Dodecenylsuccinyl (polycarbonate-polyglycolethyleneoxy)-B-hydroxypropionate was used at 100 PTB in unleaded gasoline and tested by the Combustion Chamber Deposits Screening Test (CCDST). In this Test, a test gasoline is atomized with a nitrogen/air mixture and sprayed onto a heated aluminum deposit tube. The amount of deposits formed on the tube after 100 minutes is then determined and reported in milligrams. Gasolines which give the greatest ORI form the greatest amount of deposits. The compound of Example II was tested with the results given below.
______________________________________CCDST Low High Ept'l Ref. Ref.Experimental Additive mg Base fuel TYA-462______________________________________100 PTB Dodecenylsuccinic- 5.7 3.3 5.3polycarbonate*______________________________________ The data indicate that dodecenylsuccinic acid ester of polycarbonate is not an effective ORI controller. *Fuel was hazy rendering additive not usable.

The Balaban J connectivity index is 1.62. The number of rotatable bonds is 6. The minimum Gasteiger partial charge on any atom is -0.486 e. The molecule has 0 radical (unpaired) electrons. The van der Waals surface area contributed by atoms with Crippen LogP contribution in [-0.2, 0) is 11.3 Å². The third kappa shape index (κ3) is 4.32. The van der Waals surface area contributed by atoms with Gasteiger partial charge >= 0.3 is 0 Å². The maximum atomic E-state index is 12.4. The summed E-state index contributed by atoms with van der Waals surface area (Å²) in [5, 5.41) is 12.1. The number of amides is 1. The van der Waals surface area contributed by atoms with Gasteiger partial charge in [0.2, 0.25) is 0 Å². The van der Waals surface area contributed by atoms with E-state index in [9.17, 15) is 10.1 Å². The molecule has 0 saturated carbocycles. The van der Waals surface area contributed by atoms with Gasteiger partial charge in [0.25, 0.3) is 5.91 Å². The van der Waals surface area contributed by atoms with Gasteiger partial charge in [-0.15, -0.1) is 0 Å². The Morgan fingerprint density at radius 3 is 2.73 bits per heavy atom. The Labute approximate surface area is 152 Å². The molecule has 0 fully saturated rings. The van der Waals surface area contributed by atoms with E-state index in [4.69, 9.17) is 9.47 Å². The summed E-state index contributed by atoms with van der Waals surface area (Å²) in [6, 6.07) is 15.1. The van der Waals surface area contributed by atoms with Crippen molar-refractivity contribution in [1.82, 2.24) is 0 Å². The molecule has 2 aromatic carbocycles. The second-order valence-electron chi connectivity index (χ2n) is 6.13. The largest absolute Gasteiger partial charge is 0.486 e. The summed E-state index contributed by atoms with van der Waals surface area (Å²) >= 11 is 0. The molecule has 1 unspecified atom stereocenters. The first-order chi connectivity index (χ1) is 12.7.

These data of the above examples establish the fact that the present additives are able to control the amount of combustion chamber deposits caused by the burning of gasoline. The data also establish that the presence of the alkenylsuccinyl radical is critical to the performance of the additives.
Naturally included within the scope of the invention are gasolines containing the usual amount of conventional additives present in an amount necessary to fulfill their functions therein. Accordingly, anti-knock additives, dyes, corrosion inhibitors, anti-oxidants and the like can be beneficially employed in the fuels of the invention without materially affecting the novel additive of the invention. The present invention constitutes the discovery of a previously unknown and unexpected property possessed by certain propionates.
It will be evident that the terms and expressions employed herein are used as terms of description and not of limitation. There is no intention, in the use of these descriptive terms and expressions, of excluding equivalents of the features described and it is recognized that various modifications are possible within the scope of the invention claimed.